Evidently, politics was his compass, or Boggs would have followed the government’s directions, recognized the government’s statutory right to provided those directions, and stopped where he was safe in Lujan.  Instead he mapped out a path and then circled back with to a contradictory interpretation of his initial misapplication of the cannon of legislative intent and got totally lost:

For its part, the Government has filed a brief asserting that the Lujan test “properly captured how these violations should be handled.” Its discussion of this issue, however, is primarily limited to support for the particular factors considered by the Lujan court; it does not make a developed argument with respect to the predicate question of whether a balancing test ought to be applied in the first instance…Relatedly, we note that although the Government designated itself as an appellee in this case, and in fact was permitted to share time at oral argument with LHC Group, it appears that its real interest in this case is more closely aligned with that of  the appellant. Accordingly, we have reformed the party designations as indicated on the above caption.

As it has not been argued on appeal, we deliberately refrain from deciding at this time whether the Government has standing to appear as a party on appeal when it has declined to participate in an FCA case in the district court.

State Farm, obviously, wants Judge Senter to get lost:

The Rigsbys have asked this Court to reconsider its prior scheduling order and to reopen and exponentially expand discovery in this case…State Farm respectfully submits that this dispositive legal issue is ripe for review and should be decided before the Rigsbys’ motion for reconsideration is taken up and before this case goes to trial.

However, State Farm’s team of buckin’ fuzzards at  little-slow-Butler-Snow was more than a little slow launching this effort to detail Judge Senter’s December 1 Status Conference with the Rigsbys’ motion on the agenda.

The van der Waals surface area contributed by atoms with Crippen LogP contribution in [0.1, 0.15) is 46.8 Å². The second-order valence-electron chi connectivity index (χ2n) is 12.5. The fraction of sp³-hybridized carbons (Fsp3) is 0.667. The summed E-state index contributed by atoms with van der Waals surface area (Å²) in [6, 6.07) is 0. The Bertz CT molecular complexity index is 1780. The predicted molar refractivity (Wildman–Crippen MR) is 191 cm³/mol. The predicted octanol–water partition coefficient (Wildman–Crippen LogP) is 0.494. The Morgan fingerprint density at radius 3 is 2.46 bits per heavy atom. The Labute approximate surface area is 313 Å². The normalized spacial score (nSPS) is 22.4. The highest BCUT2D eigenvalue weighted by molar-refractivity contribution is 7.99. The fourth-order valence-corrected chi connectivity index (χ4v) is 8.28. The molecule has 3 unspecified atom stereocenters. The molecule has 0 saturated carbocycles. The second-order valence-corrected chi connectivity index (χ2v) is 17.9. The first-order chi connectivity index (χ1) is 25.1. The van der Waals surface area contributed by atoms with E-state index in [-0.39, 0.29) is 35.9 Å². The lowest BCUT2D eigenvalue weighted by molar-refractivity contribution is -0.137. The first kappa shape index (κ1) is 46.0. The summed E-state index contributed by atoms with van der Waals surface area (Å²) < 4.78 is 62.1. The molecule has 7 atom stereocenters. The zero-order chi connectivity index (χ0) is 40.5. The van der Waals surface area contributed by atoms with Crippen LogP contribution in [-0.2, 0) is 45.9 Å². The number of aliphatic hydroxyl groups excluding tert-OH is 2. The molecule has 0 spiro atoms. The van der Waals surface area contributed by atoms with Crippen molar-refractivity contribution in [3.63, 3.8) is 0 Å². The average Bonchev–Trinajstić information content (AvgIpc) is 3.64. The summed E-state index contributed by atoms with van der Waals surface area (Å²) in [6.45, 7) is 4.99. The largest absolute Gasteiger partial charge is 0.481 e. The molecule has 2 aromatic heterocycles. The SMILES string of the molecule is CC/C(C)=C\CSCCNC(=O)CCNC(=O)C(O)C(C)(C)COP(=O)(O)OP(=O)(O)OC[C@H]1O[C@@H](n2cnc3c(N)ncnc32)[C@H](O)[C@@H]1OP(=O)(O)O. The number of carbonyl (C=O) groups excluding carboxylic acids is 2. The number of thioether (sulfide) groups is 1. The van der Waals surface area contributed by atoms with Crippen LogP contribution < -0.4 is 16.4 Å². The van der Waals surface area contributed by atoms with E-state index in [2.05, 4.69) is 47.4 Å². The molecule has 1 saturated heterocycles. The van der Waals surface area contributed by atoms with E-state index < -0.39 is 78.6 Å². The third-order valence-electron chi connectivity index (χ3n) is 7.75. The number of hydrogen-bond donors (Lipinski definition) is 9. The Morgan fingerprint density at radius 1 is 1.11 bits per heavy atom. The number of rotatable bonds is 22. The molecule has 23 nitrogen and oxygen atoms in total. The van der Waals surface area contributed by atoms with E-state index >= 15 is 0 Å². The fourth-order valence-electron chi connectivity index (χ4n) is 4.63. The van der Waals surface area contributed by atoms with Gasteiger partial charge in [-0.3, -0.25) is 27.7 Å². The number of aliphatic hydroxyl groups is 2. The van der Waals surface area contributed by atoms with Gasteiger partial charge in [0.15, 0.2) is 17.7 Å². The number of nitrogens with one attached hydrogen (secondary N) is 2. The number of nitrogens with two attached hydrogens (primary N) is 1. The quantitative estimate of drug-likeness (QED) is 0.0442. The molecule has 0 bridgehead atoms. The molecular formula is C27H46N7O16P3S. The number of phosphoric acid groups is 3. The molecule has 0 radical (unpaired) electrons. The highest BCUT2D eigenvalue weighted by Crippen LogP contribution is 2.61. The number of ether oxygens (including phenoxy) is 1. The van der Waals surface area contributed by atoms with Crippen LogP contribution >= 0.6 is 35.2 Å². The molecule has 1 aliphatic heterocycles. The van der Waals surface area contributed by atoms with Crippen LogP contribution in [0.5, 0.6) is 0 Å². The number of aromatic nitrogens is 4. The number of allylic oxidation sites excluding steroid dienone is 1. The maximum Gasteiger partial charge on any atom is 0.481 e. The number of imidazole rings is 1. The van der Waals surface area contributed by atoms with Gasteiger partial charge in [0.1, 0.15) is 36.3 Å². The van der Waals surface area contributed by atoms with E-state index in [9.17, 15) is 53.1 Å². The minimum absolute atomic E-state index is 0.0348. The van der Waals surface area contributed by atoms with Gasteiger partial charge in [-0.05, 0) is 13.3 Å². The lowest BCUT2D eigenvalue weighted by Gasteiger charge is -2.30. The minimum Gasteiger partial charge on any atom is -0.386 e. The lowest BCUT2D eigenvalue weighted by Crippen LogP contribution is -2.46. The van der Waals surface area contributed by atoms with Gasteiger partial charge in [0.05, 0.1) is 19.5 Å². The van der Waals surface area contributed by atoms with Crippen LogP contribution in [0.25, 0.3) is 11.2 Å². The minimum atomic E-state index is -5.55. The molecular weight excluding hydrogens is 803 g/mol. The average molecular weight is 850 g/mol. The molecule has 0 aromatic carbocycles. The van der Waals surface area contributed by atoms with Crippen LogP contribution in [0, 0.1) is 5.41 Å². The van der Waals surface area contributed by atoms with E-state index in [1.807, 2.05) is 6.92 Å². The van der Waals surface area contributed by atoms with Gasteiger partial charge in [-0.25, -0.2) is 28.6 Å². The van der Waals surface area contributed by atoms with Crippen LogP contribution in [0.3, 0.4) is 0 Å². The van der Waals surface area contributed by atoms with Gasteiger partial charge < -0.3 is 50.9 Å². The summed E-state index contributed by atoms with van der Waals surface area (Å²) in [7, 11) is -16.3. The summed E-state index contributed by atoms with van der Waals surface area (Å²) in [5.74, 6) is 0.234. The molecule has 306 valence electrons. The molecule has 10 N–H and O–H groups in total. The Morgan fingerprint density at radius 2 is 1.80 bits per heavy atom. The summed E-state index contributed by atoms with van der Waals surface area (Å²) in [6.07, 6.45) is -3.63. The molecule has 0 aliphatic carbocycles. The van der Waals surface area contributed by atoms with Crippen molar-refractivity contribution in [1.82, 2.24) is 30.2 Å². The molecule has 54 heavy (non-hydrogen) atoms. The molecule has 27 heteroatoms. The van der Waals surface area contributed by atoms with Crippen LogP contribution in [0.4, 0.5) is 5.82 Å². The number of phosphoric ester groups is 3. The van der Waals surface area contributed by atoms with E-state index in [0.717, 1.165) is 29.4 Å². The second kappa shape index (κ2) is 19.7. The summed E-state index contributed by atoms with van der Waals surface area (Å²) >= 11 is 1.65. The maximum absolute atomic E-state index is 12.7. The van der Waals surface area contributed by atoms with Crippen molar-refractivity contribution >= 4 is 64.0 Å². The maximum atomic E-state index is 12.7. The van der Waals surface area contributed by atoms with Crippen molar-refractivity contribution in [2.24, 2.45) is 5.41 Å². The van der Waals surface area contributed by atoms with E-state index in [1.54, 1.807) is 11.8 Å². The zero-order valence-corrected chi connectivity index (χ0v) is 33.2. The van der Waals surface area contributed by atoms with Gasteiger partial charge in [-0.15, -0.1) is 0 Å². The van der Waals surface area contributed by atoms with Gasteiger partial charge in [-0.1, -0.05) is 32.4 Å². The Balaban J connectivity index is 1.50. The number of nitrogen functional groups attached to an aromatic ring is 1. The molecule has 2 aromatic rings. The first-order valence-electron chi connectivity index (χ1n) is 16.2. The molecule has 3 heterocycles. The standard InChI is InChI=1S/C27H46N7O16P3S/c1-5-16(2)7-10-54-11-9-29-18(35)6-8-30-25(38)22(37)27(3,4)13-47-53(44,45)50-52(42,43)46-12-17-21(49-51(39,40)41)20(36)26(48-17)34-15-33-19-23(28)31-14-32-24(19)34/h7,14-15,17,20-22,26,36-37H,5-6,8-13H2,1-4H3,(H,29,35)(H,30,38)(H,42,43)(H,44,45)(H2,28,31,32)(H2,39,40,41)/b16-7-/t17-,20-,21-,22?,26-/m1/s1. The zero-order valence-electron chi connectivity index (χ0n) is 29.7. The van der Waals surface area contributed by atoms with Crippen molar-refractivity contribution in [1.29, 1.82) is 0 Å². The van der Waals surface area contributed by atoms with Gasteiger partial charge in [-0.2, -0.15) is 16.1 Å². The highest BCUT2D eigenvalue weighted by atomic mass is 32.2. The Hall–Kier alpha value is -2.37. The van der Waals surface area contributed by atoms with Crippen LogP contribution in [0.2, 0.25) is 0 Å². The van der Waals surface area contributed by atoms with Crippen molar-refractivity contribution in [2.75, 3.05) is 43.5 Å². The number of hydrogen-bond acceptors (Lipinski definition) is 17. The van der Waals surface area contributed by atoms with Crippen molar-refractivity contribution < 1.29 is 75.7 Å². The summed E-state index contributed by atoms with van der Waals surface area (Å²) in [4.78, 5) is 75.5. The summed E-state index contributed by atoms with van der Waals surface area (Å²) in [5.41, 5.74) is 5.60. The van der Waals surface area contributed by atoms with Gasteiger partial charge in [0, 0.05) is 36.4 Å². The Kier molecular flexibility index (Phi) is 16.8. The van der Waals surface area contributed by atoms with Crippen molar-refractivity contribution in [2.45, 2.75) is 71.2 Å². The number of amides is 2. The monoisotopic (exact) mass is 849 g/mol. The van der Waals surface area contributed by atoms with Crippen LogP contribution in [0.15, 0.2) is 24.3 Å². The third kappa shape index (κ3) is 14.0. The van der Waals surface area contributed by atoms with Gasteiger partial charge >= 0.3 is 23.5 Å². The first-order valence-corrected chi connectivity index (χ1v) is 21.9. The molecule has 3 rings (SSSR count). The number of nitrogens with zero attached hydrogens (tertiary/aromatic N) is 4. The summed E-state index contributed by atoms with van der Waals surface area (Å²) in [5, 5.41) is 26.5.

The Sixth’s decision on Summers was issued October 4th and out on the legal news services before the close of business the next day, October 5th  – but  State Farm waited a full month and two-plus weeks to bring the matter to the Court’s attention.

Without knowing who and how many Butler Snow partners are wandering and wondering instead of working, SLABBED applies Hanlon’s Razor – certain that both the Rigsbys’ counsel and Judge Senter will give the Notice a close shave – and, unlike Boggs’ who reached his decision with a political compass, Judge Senter’s moral compass will guide him to a logical and lawful decision.

2 thoughts on “Business a little slow at Butler Snow? Must be – considering the Notice filed by State Farm in Rigsby qui tam”

  1. Nowdy, with all due respect, may I ask:

    1) Is Judge Boggs a relative of the Louisiana political dynasty of Hale and Lindy Boggs ?

    And,
    2) Just how are the Rigsbys sisters coping with this neverending legal quagmire ?

  2. Whit, re #1 – don’t think so, Judge Boggs was born in Havana – well, on second thought, anything seems possible when Louisiana politicians are involved.

    #2 – assume with their usual grace. A friend-of-a-friend who attended the hearing in May 09 told me the Rigsby sisters were “class” – and obviously extremely knowledgeable, as well.

    Considering how they had been treated up to that point, they have to be what my mother always called “high-type people”. IOW, nothing at all like the “trailer trash” State Farm has made the ought to be.

Leave a Reply

Your email address will not be published. Required fields are marked *